arties of the state, since their contention has

een open, and their weapons appointed, and their career marked out in the free lists of the constitution?—Suppress these contentions, indeed—forbid these weapons, and shut up

these lists, and you will have conspiracies

and insurrections enough.-These are the

short-sighted fears of tyrants—The dissensions of a free people are the preventives |

and not the indications of radical disorder— and the noises which make the weak-hearted tremble, are but the natural murmurs of those mighty and mingling currents of public opinion, which are destined to fertilize and unite

the country, and can never become dangerous till an attempt is made to obstruct their

course, or to disturb their level.

Mr. Leckie has favoured his readers with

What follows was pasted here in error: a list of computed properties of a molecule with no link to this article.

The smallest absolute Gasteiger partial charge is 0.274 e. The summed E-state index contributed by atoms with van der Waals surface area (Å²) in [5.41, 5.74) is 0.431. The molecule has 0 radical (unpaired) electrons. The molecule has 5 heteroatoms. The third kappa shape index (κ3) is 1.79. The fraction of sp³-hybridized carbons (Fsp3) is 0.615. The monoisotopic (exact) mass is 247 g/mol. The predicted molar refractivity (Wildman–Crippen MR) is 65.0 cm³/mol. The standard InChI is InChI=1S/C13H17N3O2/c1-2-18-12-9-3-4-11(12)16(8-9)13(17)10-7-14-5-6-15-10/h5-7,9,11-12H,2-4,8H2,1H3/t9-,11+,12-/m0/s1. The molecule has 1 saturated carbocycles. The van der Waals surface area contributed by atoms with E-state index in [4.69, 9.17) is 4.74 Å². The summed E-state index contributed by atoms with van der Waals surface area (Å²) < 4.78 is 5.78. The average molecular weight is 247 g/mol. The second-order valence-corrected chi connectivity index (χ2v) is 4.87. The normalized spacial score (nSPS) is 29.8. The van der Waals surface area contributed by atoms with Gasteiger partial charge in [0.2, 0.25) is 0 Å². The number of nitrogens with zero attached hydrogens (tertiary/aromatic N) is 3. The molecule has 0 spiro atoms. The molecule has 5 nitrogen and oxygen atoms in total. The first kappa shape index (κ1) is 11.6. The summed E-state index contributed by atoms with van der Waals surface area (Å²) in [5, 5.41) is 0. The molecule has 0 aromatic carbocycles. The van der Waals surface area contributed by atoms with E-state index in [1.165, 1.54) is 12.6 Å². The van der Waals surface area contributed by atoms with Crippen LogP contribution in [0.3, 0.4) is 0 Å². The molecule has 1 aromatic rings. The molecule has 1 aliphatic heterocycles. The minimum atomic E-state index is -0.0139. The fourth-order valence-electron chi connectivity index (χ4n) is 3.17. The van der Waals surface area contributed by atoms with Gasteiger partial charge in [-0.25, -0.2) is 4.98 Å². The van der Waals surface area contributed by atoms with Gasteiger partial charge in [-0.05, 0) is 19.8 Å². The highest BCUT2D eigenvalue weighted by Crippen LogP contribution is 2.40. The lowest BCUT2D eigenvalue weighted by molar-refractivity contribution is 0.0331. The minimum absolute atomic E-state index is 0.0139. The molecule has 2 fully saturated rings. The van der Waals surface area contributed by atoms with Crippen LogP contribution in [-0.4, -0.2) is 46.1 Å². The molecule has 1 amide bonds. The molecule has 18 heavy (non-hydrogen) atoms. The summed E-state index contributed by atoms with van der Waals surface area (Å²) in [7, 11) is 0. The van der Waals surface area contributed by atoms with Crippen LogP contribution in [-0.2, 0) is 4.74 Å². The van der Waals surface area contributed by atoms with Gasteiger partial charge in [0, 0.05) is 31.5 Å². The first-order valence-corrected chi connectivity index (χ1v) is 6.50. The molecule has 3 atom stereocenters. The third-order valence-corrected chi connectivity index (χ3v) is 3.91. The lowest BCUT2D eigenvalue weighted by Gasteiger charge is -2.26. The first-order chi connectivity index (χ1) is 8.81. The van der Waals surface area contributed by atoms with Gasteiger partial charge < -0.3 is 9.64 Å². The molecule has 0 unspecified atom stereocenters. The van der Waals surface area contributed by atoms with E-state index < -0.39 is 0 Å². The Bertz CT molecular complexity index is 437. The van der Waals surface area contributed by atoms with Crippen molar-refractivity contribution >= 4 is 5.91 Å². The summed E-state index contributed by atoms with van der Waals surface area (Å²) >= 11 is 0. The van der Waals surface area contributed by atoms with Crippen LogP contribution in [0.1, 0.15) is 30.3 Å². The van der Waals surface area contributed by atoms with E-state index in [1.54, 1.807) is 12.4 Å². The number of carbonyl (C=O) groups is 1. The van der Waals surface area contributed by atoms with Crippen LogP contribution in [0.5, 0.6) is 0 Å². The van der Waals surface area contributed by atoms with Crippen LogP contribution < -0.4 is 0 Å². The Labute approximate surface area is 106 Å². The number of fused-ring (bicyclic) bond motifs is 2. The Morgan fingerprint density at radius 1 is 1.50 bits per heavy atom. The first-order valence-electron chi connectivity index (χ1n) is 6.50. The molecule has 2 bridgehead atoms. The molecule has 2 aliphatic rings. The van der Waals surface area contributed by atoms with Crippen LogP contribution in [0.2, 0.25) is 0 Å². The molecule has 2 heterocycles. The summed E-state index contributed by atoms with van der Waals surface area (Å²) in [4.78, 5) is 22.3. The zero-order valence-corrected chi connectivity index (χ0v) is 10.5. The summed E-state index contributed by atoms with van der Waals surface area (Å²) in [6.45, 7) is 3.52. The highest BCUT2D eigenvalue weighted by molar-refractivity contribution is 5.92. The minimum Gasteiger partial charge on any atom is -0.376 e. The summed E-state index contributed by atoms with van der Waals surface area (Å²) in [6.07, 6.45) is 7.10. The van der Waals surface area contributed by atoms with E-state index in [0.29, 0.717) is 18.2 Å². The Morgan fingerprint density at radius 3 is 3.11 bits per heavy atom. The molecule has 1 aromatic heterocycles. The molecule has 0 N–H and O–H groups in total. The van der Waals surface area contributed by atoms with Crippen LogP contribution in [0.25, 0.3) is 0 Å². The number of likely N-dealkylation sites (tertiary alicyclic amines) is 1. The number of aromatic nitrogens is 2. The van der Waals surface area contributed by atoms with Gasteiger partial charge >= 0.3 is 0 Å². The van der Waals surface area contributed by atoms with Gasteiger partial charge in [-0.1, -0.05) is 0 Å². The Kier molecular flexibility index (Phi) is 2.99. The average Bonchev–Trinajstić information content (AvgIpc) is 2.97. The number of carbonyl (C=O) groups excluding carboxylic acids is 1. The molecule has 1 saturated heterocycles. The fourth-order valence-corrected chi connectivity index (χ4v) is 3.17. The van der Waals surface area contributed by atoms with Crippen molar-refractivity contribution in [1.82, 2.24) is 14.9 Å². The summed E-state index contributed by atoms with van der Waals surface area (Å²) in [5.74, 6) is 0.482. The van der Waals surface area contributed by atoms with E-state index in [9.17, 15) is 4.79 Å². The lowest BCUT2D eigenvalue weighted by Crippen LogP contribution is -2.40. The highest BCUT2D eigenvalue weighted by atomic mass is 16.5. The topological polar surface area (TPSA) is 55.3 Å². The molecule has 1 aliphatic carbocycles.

an enumeration of the advantages of absolute monarchy;-and we are tempted to follow his example, by concluding with a dry catalogue of the advantages of free government—each of which would require a chapter at least as long as that which we have now bestowed upon one of them. Next, then, to that of its superior security from great reverses and atrocities, of which we have already spoken at sufficient length, we should be disposed to rank that pretty decisive feature, of the superior Happiness which it confers upon all the #. who live under it. The consciousness of liberty is a great blessing and enjoyment in itself—The occupation it affords —the importance it confers—the excitement of intellect, and the elevation of spirit which it implies, are all elements of happiness pe. culiar to this condition of society, and quite separate and independent of the external advantages with which it may be attended. In the second place, however, liberty makes men more Industrious, and consequently more generally prosperous and Wealthy; the result of which is, both that they have among them more of the good things that wealth can procure, and that the resources of the State are greater for all public purposes. In the third place, it renders men more Valiant and Highminded, and also promotes the development of Genius and Talents, both by the unbounded career it opens up to the emulation of every individual in the land, and by the naturales. fect of all sorts of intellectual or moral excitement to awaken all sorts of intellectual and moral capabilities. In the fourth place, it renders men more Patient, and Docile, and Resolute in the pursuit of any public object; and consequently both makes their chance of success greater, and enables them to make much greater efforts in every way, in propos. tion to the extent of their population. No slaves could ever have undergone the toils to which the Spartans or the Romans tasked themselves for the good or the glory of their country;-and no tyrant could ever have ex: torted the sums in which the Commons of England have voluntarily assessed themselves for the exigencies of the state. These are among the positive advantages of freedom; and, in our opinion, are its chief advantages. —But we must not forget, in the fifth and last place, that there is nothing else but a free government by which men can be secured from those arbitrary invasions of their Persons and Properties—those cruel persecutions, op. pressive imprisonments, and lawless execu